A remarkable thing happened at last night's NBA Draft. The Bucks were represented by Mallory Edens, daughter of team owner Wes Edens, and the internet rose up as one to declare, "We would like to have sex with this 18-year-old girl."
Twitter was a disaster from the moment Mallory Edens popped on-screen, as would be expected. Inexplicably, though, the novelty of seeing an attractive teenager on TV has not worn off, and on a fairly slow sports day, Edens has become a legitimate mini-celebrity, with her looks being covered by every outlet imaginable. Every story is coming at this from a slightly different angle, but what unites them is their impressive unwillingness to pretend that this is about anything else.
Nominally more respectable online outlets like SI's Extra Mustard and CBS Sports went with backdoor stories on how Edens's Twitter account rapidly gained followers. ("Here are how many people would like to have sex with this 18-year-old girl.")
Newspapers from cities around the nation—cities that aren't Milwaukee—jumped on the bandwagon. Legitimate newspapers! The Washington Post and the Los Angeles Times pronounced her, respectively, an "internet sensation" and an "instant celebrity," while the Boston Globe declared she "stole the show."
The Milwaukee Journal-Sentinel trumped the rest of old media by devoting actual reporting resources to this, talking to Edens about her draft experience. (They also ran a Twitter roundup of all the internet users who would like to have sex with her.)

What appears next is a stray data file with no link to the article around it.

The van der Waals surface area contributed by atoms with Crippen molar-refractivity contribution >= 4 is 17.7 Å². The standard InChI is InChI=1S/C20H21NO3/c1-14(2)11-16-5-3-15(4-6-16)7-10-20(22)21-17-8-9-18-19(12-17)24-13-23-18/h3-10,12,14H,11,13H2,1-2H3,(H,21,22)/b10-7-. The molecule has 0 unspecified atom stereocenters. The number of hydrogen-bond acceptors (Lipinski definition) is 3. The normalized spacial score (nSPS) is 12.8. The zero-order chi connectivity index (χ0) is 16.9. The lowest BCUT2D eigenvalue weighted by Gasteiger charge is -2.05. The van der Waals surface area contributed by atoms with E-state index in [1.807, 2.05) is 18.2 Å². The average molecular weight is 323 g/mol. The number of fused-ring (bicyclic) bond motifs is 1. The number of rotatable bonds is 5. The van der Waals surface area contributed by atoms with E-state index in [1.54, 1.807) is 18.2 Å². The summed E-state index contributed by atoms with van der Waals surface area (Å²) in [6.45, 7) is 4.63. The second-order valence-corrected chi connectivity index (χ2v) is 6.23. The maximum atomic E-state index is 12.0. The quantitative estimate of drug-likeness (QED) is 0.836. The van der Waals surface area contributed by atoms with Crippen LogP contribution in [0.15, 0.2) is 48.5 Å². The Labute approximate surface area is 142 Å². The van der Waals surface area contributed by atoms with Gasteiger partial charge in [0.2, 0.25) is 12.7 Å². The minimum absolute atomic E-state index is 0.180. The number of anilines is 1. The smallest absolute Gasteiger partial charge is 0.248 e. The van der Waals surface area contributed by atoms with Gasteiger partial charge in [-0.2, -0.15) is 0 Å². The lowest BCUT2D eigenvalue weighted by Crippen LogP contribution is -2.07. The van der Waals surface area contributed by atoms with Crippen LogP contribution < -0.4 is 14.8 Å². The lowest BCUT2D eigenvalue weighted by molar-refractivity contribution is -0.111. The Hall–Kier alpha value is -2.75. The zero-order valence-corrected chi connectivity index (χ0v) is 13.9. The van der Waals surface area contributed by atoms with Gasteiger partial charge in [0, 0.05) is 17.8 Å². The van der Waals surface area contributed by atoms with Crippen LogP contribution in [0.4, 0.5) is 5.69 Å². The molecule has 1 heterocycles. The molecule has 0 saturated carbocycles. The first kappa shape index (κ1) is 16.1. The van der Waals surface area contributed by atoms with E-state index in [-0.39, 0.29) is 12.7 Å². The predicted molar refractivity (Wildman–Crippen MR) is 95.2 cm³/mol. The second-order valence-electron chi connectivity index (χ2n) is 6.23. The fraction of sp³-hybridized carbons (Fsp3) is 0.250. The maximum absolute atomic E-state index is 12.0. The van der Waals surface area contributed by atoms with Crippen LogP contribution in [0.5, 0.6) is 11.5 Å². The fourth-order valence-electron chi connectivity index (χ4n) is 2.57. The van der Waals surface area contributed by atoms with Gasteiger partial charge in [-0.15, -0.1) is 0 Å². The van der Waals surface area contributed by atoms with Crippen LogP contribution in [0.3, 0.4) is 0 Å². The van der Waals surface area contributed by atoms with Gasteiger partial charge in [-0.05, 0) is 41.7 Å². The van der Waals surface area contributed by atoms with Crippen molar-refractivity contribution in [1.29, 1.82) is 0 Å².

Finally, haughty online outlet Deadspin won the cake-having-and-eating contest by running a metastory about Mallory Edens that mainly consisted of subtly chiding other outlets for running stories about Mallory Edens, a distinction not made by Google's algorithms.
For anyone put off by the the widespread objectification of an NBA owner's attractive teenage daughter there was the widespread objectification of a separate NBA owner's attractive twentysomething daughter. The internet, you'll be surprised to find, wants to have sex with her.
Anyway, above is a Ramones rip-off love song to Mallory Edens, the pretty girl who appeared on TV that one time. Pretty sure the guy who made it will feel good about it two days from now.